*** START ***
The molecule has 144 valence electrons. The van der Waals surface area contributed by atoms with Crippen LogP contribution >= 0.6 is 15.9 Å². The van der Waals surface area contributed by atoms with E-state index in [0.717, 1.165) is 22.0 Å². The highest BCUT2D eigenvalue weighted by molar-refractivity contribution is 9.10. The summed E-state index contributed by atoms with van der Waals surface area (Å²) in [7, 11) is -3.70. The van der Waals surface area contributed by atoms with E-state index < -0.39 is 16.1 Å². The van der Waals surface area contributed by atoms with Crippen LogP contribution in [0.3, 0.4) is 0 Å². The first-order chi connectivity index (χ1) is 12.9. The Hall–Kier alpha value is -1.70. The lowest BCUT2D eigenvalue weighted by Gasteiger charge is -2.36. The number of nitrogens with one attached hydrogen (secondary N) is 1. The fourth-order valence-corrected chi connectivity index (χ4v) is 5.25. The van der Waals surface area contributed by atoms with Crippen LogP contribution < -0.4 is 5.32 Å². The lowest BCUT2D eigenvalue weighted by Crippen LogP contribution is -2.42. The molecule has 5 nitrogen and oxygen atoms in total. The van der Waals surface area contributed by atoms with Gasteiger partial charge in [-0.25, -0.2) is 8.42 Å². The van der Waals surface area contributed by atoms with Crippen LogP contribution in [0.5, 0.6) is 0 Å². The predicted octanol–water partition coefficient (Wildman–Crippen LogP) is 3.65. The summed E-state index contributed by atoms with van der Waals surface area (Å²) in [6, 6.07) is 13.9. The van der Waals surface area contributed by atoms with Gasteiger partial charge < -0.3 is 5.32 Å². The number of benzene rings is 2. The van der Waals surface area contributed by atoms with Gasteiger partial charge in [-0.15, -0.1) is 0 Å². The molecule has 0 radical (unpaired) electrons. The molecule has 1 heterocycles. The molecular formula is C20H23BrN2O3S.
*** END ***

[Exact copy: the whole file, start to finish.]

The molecule has 144 valence electrons. The van der Waals surface area contributed by atoms with Crippen LogP contribution >= 0.6 is 15.9 Å². The van der Waals surface area contributed by atoms with E-state index in [0.717, 1.165) is 22.0 Å². The highest BCUT2D eigenvalue weighted by molar-refractivity contribution is 9.10. The summed E-state index contributed by atoms with van der Waals surface area (Å²) in [7, 11) is -3.70. The van der Waals surface area contributed by atoms with E-state index < -0.39 is 16.1 Å². The van der Waals surface area contributed by atoms with Crippen LogP contribution in [0.3, 0.4) is 0 Å². The first-order chi connectivity index (χ1) is 12.9. The Hall–Kier alpha value is -1.70. The lowest BCUT2D eigenvalue weighted by Gasteiger charge is -2.36. The number of nitrogens with one attached hydrogen (secondary N) is 1. The fourth-order valence-corrected chi connectivity index (χ4v) is 5.25. The van der Waals surface area contributed by atoms with Crippen LogP contribution < -0.4 is 5.32 Å². The lowest BCUT2D eigenvalue weighted by Crippen LogP contribution is -2.42. The molecule has 5 nitrogen and oxygen atoms in total. The van der Waals surface area contributed by atoms with Gasteiger partial charge in [-0.25, -0.2) is 8.42 Å². The van der Waals surface area contributed by atoms with Crippen LogP contribution in [0.5, 0.6) is 0 Å². The predicted octanol–water partition coefficient (Wildman–Crippen LogP) is 3.65. The summed E-state index contributed by atoms with van der Waals surface area (Å²) in [6, 6.07) is 13.9. The van der Waals surface area contributed by atoms with Gasteiger partial charge < -0.3 is 5.32 Å². The number of benzene rings is 2. The van der Waals surface area contributed by atoms with Gasteiger partial charge in [-0.15, -0.1) is 0 Å². The molecule has 0 radical (unpaired) electrons. The molecule has 1 heterocycles. The molecular formula is C20H23BrN2O3S.